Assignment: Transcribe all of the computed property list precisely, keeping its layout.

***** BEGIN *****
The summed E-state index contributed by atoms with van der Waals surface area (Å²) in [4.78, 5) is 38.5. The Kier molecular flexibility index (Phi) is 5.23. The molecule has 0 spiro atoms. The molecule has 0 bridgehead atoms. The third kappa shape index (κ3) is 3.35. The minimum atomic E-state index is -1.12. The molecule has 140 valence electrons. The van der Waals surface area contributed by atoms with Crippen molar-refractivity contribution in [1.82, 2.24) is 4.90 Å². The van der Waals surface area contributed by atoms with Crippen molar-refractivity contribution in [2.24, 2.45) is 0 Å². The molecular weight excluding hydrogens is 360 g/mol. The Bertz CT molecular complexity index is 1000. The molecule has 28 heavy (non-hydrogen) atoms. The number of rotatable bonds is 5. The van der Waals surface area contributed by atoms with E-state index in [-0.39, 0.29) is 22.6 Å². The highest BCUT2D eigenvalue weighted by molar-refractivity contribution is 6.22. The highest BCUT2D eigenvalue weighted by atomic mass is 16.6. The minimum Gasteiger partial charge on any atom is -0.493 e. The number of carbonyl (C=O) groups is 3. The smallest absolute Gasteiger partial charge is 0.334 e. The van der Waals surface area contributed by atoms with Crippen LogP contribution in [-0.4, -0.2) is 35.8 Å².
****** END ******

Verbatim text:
The summed E-state index contributed by atoms with van der Waals surface area (Å²) in [4.78, 5) is 38.5. The Kier molecular flexibility index (Phi) is 5.23. The molecule has 0 spiro atoms. The molecule has 0 bridgehead atoms. The third kappa shape index (κ3) is 3.35. The minimum atomic E-state index is -1.12. The molecule has 140 valence electrons. The van der Waals surface area contributed by atoms with Crippen molar-refractivity contribution in [1.82, 2.24) is 4.90 Å². The van der Waals surface area contributed by atoms with Crippen molar-refractivity contribution in [2.24, 2.45) is 0 Å². The molecular weight excluding hydrogens is 360 g/mol. The Bertz CT molecular complexity index is 1000. The molecule has 28 heavy (non-hydrogen) atoms. The number of rotatable bonds is 5. The van der Waals surface area contributed by atoms with E-state index in [-0.39, 0.29) is 22.6 Å². The highest BCUT2D eigenvalue weighted by molar-refractivity contribution is 6.22. The highest BCUT2D eigenvalue weighted by atomic mass is 16.6. The minimum Gasteiger partial charge on any atom is -0.493 e. The number of carbonyl (C=O) groups is 3. The smallest absolute Gasteiger partial charge is 0.334 e. The van der Waals surface area contributed by atoms with Crippen LogP contribution in [-0.4, -0.2) is 35.8 Å².